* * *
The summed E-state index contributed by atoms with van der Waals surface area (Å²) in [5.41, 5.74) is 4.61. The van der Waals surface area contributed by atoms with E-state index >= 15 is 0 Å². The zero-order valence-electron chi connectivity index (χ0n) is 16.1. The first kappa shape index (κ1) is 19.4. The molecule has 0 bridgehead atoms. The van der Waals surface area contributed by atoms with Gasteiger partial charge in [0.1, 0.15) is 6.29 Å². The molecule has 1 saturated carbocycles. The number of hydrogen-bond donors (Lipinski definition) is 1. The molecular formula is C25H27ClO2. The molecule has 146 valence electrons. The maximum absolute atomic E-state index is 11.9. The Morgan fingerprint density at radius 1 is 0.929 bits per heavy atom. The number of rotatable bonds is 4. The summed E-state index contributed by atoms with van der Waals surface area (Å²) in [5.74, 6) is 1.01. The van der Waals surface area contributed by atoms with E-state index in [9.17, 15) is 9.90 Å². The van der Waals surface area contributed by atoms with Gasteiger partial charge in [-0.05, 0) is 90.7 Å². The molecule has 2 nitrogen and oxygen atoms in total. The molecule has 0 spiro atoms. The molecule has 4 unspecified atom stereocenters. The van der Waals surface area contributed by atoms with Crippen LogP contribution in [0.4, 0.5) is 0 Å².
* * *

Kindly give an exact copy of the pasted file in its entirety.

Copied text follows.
The summed E-state index contributed by atoms with van der Waals surface area (Å²) in [5.41, 5.74) is 4.61. The van der Waals surface area contributed by atoms with E-state index >= 15 is 0 Å². The zero-order valence-electron chi connectivity index (χ0n) is 16.1. The first kappa shape index (κ1) is 19.4. The molecule has 0 bridgehead atoms. The van der Waals surface area contributed by atoms with Gasteiger partial charge in [0.1, 0.15) is 6.29 Å². The molecule has 1 saturated carbocycles. The number of hydrogen-bond donors (Lipinski definition) is 1. The molecular formula is C25H27ClO2. The molecule has 146 valence electrons. The maximum absolute atomic E-state index is 11.9. The Morgan fingerprint density at radius 1 is 0.929 bits per heavy atom. The number of rotatable bonds is 4. The summed E-state index contributed by atoms with van der Waals surface area (Å²) in [5.74, 6) is 1.01. The van der Waals surface area contributed by atoms with E-state index in [9.17, 15) is 9.90 Å². The van der Waals surface area contributed by atoms with Gasteiger partial charge in [-0.05, 0) is 90.7 Å². The molecule has 2 nitrogen and oxygen atoms in total. The molecule has 0 spiro atoms. The molecule has 4 unspecified atom stereocenters. The van der Waals surface area contributed by atoms with Crippen LogP contribution in [0.4, 0.5) is 0 Å².